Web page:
3 Challenges Facing Our Nation’s Transportation Systems in 2018
The 2017 “infrastructure report card” from the American Society of Civil Engineers (ASCE) painted a grim portrait of our nation’s bridges, transit systems, aviation, and more, scoring an overall “D” for “poor” or “at risk”. Unfortunately, not much has changed since the last report was released in 2013.
Fixing potholes, adding new public transit lines and systems, and repairing structural deficiencies are clearly a priority for governments and politicians, but the ASCE report also stresses the importance of sustaining performance, maintaining reliability, and meeting service expectations, while improving the condition, security, and safety of public transportation assets.
With infrastructure very much in the political spotlight this year, DLT partner, ForeScout, breaks down the top three challenges facing transportation agencies as America’s transportation systems sits at a crossroads.
Challenge #1: IoT and Cybersecurity
Smart transportation promises much. Efficient and sustainable intermodal transport systems that can deliver levels of intelligence and performance that make gridlock a thing of the past. Much of this is made possible thanks to the integration of connected devices, sensors, and networks. But each of these devices broadens the attack surface and must be secured.
Because they are all manufactured by multitudes of vendors, who have yet to put a premium on security, these products rarely have built-in management or security capabilities and are being exploited. The headlines prove it:
- In late 2016, the San Francisco Municipal Transportation Agency (MUNI) was hacked, shutting down ticketing systems and compromising more than 2,100 computers in a ransomware attack, forcing the agency to operate free service for two days.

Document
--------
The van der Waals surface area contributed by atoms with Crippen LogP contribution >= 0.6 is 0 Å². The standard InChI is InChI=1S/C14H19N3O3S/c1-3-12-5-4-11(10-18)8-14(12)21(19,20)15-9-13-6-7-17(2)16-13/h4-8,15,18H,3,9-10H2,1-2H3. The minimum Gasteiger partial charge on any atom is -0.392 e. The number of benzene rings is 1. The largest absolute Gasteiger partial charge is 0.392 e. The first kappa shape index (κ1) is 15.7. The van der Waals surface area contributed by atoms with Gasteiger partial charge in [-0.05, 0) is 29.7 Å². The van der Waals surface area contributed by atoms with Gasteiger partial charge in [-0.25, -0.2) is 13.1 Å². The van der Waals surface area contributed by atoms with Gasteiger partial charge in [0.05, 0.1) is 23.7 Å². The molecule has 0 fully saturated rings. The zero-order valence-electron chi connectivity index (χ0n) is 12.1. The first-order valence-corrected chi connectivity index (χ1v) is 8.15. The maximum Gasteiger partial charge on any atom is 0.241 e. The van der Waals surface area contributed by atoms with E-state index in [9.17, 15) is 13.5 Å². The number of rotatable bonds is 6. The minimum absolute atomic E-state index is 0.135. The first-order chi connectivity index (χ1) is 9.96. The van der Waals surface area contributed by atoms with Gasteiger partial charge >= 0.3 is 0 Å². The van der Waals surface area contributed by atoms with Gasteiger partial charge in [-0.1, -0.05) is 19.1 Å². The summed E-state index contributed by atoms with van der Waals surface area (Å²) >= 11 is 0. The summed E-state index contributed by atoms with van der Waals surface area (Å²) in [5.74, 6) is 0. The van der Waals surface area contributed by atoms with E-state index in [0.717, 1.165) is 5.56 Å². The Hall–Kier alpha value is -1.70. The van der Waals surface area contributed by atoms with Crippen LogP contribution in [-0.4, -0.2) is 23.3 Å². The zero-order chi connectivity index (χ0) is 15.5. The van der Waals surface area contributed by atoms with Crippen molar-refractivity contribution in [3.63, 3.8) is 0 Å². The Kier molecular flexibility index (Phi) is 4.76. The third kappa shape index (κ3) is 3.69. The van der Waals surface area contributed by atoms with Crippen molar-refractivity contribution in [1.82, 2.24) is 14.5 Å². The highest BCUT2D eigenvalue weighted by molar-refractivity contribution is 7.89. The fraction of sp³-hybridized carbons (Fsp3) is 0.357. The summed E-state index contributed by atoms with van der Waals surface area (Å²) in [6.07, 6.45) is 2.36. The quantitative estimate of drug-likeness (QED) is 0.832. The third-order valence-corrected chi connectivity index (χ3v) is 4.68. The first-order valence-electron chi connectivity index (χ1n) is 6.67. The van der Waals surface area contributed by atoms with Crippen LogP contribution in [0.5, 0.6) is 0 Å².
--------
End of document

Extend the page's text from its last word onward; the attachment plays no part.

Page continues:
- In 2014, a University of Michigan team hacked a traffic light network using readily available hardware.
Studies show that IoT devices can be hacked in as a little as three minutes, but can take days or weeks to remediate.
Moving forward, the big question for smart transportation system planners will be, “Who is responsible when a device, network or infrastructure component is compromised?”
Challenge #2: IT Service Management (ITSM)
“Service due soon”. It’s been a while since electrical control units showed up in cars and vehicles. Today all forms of transportation including planes, trains and ships, are mobile network-connected data centers with systems designed to ensure operational efficiency and safety. It won’t be long until we’ll see autonomous vehicle fleets of the near-future (some have already arrived in airports and city centers). The connected devices in these fleets will need constant attention – inventoried, analyzed, and monitored. Crews will need up-to-date device visibility and performance data.
Challenge #3: Rapid Incident Analysis and Response
Smart transportation requires a digital transformation. The vast amounts of data generated by new devices must be correlated, analyzed, and acted upon in near real-time. Data silos must be bridged so analysts can respond quickly to security incidents, accidents, weather events, changing traffic flows, etc. Historical trends, relationships and consequences, will need to be analyzed. Device security events and behavior will also need to be constantly monitored and analyzed to prevent hacking at endpoints such as video cameras, printers, or other vulnerable connected devices.